21 Mar Cybersecurity Pop Quiz: 24 Questions For Home Office Workers
Remote employees should prepare to combat cybercrime during the Coronavirus (COVID-19) outbreak
– Suzanne Kattau-Marill, Sr. Editor & Producer
Northport, N.Y. – Mar. 21, 2020
Every remote worker needs to up their knowledge of cybercrime and cybersecurity, starting today. To help, Cybercrime Magazine has published a free Cybersecurity Pop Quiz with 24 multiple choice questions — including an answer key — available to all businesses and employees in the U.S. There is no registration required.
As our nation practices “social distancing” in response to the Coronavirus (COVID-19) pandemic, millions of employees will be working from home, and most students will be attending school online. The U.S. Department of Homeland Security’s (DHS) “Cybersecurity and Infrastructure Security Agency” (CISA) has released a cyber alert on its website, urging users to be vigilant and aware of scams related to COVID-19.
CISA warns that “cyber actors may send emails with malicious attachments or links to fraudulent websites to trick victims into revealing sensitive information or donating to fraudulent charities or causes.” The agency recommends that users carefully handle any email message they receive that contains a COVID-19-related subject line, attachment, or hyperlink. Also, users should “be wary of social media pleas, texts, or calls related to COVID-19.”
Jonathan Zhang, CEO at Whois XML API, agrees that users should avoid clicking on links in unsolicited emails. Cybercriminals are spreading Emotet, which is “a banking Trojan that steals victims’ accounts and other credentials via fake emails with malicious attachments,” according to a recent article by Zhang.
To lend credibility to their claims, Zhang says that cybercriminals pretend to be part of respected healthcare organizations giving information on how to avoid contracting the Coronavirus. Attackers are also using the Coronavirus outbreak as a phishing attack lure, he adds.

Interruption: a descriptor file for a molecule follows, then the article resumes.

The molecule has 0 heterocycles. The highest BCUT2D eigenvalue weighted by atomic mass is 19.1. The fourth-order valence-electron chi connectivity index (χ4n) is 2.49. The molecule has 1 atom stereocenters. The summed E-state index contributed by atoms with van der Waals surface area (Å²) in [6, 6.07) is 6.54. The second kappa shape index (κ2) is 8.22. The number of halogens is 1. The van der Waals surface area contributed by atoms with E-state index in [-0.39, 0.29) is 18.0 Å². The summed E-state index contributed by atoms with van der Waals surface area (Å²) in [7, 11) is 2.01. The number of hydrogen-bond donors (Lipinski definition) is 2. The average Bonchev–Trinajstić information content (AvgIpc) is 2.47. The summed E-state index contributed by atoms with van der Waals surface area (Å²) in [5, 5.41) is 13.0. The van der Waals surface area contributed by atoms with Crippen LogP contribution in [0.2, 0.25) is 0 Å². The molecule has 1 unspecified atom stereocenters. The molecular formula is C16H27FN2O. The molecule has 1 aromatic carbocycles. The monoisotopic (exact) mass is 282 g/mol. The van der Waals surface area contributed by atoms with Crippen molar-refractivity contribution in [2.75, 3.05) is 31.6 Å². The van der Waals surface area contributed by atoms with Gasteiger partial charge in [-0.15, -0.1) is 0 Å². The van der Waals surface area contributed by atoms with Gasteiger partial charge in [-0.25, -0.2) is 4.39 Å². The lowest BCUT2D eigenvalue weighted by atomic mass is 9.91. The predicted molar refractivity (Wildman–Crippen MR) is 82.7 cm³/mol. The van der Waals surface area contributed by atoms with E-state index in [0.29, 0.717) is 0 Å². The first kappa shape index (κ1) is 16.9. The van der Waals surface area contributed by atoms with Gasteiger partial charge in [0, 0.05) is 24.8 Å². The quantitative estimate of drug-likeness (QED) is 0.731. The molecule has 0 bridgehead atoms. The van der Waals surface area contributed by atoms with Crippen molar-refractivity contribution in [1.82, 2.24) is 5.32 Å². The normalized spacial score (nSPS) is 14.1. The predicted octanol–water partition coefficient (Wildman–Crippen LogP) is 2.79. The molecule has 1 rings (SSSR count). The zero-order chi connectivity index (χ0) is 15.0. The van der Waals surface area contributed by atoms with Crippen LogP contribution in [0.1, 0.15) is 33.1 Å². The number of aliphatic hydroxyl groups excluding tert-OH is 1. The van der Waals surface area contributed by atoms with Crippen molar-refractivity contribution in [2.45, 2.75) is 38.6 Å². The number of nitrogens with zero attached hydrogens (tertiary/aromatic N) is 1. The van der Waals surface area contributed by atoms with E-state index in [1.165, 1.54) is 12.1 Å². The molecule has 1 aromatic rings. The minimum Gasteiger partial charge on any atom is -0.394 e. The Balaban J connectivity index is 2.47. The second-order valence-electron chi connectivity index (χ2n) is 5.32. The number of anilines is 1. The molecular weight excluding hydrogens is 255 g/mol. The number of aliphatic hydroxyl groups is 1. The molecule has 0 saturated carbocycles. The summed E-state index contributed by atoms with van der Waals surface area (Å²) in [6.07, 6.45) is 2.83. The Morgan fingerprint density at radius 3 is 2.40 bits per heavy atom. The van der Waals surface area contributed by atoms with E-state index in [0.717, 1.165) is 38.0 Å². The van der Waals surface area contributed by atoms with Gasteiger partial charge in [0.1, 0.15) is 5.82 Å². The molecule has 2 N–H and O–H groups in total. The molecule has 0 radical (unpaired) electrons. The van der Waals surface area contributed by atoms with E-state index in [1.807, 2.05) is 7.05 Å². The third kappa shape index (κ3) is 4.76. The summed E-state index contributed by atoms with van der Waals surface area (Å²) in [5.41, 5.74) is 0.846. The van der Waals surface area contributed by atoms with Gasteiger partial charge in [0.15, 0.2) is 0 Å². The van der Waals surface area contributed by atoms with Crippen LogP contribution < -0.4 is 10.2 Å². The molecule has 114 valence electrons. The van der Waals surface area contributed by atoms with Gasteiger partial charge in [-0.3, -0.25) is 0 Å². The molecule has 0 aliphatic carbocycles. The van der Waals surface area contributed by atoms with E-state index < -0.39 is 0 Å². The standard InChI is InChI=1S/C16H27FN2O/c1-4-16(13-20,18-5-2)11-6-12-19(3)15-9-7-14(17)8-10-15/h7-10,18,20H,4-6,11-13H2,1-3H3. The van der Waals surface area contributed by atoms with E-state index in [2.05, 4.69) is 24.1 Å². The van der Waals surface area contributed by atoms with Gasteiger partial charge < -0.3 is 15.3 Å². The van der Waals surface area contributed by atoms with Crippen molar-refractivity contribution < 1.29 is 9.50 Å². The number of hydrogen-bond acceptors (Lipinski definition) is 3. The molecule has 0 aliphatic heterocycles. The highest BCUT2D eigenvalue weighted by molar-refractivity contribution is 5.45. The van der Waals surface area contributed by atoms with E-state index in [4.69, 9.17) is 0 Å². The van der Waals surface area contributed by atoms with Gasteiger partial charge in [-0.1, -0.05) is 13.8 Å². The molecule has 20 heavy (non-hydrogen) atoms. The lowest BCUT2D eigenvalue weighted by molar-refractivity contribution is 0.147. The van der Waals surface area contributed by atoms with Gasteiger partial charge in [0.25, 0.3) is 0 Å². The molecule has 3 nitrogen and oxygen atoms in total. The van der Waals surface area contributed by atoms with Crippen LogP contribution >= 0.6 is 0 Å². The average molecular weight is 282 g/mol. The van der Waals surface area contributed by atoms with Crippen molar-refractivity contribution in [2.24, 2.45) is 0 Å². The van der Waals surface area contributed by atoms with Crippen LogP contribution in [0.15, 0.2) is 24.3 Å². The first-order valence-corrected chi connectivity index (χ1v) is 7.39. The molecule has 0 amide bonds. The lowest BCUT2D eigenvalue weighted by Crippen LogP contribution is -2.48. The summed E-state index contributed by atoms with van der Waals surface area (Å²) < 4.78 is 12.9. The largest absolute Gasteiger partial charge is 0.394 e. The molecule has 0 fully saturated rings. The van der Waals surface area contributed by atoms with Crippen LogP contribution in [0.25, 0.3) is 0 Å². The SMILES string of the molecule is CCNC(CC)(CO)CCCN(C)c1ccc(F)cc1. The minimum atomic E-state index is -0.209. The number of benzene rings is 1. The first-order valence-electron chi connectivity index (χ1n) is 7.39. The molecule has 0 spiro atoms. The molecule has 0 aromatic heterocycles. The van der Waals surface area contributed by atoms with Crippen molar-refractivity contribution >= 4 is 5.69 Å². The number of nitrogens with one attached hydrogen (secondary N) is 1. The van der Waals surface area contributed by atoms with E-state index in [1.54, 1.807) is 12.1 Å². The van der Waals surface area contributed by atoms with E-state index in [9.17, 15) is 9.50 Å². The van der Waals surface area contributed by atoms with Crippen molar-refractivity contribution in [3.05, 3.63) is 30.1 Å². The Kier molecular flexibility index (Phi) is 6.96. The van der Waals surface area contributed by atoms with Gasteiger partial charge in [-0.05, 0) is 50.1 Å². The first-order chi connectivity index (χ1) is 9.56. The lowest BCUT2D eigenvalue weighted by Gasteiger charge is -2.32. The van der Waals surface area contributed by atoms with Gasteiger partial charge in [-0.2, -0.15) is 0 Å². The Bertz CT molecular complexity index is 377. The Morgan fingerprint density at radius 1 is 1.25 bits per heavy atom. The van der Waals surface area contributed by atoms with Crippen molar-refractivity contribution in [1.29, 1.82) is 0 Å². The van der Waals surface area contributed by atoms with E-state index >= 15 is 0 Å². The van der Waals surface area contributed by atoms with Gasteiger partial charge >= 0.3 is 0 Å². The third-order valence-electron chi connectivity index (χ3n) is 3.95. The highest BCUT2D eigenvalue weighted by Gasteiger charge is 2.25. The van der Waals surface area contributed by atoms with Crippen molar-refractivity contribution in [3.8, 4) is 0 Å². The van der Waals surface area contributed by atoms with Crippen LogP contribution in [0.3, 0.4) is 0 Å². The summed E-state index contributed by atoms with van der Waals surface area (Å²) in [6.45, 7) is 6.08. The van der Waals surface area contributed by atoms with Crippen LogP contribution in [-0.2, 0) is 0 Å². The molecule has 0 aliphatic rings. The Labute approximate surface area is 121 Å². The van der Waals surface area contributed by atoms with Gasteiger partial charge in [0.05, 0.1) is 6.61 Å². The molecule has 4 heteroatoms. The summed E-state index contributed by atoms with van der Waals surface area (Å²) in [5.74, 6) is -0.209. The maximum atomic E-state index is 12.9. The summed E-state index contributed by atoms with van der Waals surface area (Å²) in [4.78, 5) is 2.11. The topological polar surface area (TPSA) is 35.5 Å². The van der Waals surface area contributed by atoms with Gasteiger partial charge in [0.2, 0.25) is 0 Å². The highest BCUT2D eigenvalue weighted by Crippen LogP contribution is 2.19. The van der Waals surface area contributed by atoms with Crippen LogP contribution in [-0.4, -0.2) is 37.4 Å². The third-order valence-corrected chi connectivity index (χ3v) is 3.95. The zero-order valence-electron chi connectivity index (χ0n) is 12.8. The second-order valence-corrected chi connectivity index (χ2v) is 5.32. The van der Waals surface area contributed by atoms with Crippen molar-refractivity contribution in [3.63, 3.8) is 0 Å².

Robert Herjavec, a Shark on ABC’s Shark Tank and CEO at Herjavec Group, warns CEOs that they should not let Coronavirus fears distract their employees from phishing scams. For instance, attackers who claim to be part of the Centers for Disease Control and Prevention (CDC), in an attempt to convince users to click on an embedded link.
“The linked page looks like an Outlook page that asks potential victims to log in to view the supposedly useful content,” Zhang writes. “To make the link look authentic, the phishers used a domain look-alike (cdc-gov[.]org), which closely resembles the spoofed organization’s (cdc[.]gov).”
In one of his books, Scott Schober, a cybersecurity expert, author, inventor and the chief security officer (CSO) at Cybercrime Magazine, evangelizes a critical message for society — “Cybersecurity is everybody’s business.” Meaning, it is not just the domain of IT specialists and techies. We all need to know how to protect ourselves, at some level. According to Schober, there are 30 million small businesses in the United States alone, plus a multitude of midsize to large organizations.
Schober believes that everyone — including employees and students — should know how to stay safe from phishing attacks, malware spying, ransomware, identity theft, data breaches, and hackers who would compromise their security in other ways.
How much do you know about cybersecurity? You can find out by taking the Cybersecurity Pop Quiz (safe PDF file from Cybercrime Magazine), developed by Schober.
If you learn what your weak spots are from the quiz, then you might want to study up on them. And if you want to go so far as turning yourself into a human firewall, then you should read Schober’s book, which explains how to secure your Wi-Fi connection, choose strong passwords, implement two-factor authentication (2FA), and outsmart ransomware, phishing and catfishing attacks. You can even delve into surveillance and privacy issues in and out of the workplace.
Schober also explains how consumers can take out personal cybersecurity insurance in case their home falls victim to a cyberattack. This is timely advice for millions of new remote office workers. There are even companies that offer legal services and a home assessment for all electronic devices, including computers and Wi-Fi routers.
Small business owners should look into cyberinsurance policies as well. “Many small businesses today are teetering on the edge of collapse due to cybersecurity vulnerabilities and the lack of insurance for the inevitable breaches resulting from those same vulnerabilities.”
If you read Schober’s book, then you’ll find a glossary with over 117 terms to help you improve your cybersecurity knowledge and readiness. Cybercrime Magazine publishes an expansive list of free cybersecurity glossaries with hacking lingo for newbies, students, teachers – and you!
– Suzanne Kattau-Marill is Sr. Editor & Producer at Cybercrime Magazine